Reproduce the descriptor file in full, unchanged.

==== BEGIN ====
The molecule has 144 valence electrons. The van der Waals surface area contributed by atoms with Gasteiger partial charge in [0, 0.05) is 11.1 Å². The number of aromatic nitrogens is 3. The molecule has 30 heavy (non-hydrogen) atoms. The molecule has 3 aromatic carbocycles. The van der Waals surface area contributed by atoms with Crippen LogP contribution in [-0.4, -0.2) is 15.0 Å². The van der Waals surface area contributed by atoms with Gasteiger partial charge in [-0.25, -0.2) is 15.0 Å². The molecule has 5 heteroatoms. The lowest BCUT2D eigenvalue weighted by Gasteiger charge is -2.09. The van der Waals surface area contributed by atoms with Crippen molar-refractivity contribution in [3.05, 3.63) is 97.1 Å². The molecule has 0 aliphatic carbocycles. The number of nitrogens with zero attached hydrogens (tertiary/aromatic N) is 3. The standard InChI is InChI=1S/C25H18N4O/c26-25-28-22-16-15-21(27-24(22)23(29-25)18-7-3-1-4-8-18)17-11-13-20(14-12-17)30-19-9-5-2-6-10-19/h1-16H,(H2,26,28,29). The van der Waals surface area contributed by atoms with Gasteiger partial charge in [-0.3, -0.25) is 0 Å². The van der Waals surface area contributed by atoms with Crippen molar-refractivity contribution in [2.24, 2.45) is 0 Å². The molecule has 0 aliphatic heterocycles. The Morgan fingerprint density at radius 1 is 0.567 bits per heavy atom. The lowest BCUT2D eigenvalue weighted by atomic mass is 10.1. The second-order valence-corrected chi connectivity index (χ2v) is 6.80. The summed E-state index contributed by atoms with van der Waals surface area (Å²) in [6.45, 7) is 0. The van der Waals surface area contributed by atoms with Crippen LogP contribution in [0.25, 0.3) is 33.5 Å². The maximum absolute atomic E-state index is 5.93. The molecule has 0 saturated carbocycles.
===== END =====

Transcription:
The molecule has 144 valence electrons. The van der Waals surface area contributed by atoms with Gasteiger partial charge in [0, 0.05) is 11.1 Å². The number of aromatic nitrogens is 3. The molecule has 30 heavy (non-hydrogen) atoms. The molecule has 3 aromatic carbocycles. The van der Waals surface area contributed by atoms with Crippen LogP contribution in [-0.4, -0.2) is 15.0 Å². The van der Waals surface area contributed by atoms with Gasteiger partial charge in [-0.25, -0.2) is 15.0 Å². The molecule has 5 heteroatoms. The lowest BCUT2D eigenvalue weighted by Gasteiger charge is -2.09. The van der Waals surface area contributed by atoms with Crippen molar-refractivity contribution in [3.05, 3.63) is 97.1 Å². The molecule has 0 aliphatic carbocycles. The number of nitrogens with zero attached hydrogens (tertiary/aromatic N) is 3. The standard InChI is InChI=1S/C25H18N4O/c26-25-28-22-16-15-21(27-24(22)23(29-25)18-7-3-1-4-8-18)17-11-13-20(14-12-17)30-19-9-5-2-6-10-19/h1-16H,(H2,26,28,29). The van der Waals surface area contributed by atoms with Gasteiger partial charge in [-0.3, -0.25) is 0 Å². The van der Waals surface area contributed by atoms with Crippen molar-refractivity contribution in [2.24, 2.45) is 0 Å². The molecule has 0 aliphatic heterocycles. The Morgan fingerprint density at radius 1 is 0.567 bits per heavy atom. The lowest BCUT2D eigenvalue weighted by atomic mass is 10.1. The second-order valence-corrected chi connectivity index (χ2v) is 6.80. The summed E-state index contributed by atoms with van der Waals surface area (Å²) in [6.45, 7) is 0. The van der Waals surface area contributed by atoms with Crippen LogP contribution in [0.25, 0.3) is 33.5 Å². The maximum absolute atomic E-state index is 5.93. The molecule has 0 saturated carbocycles.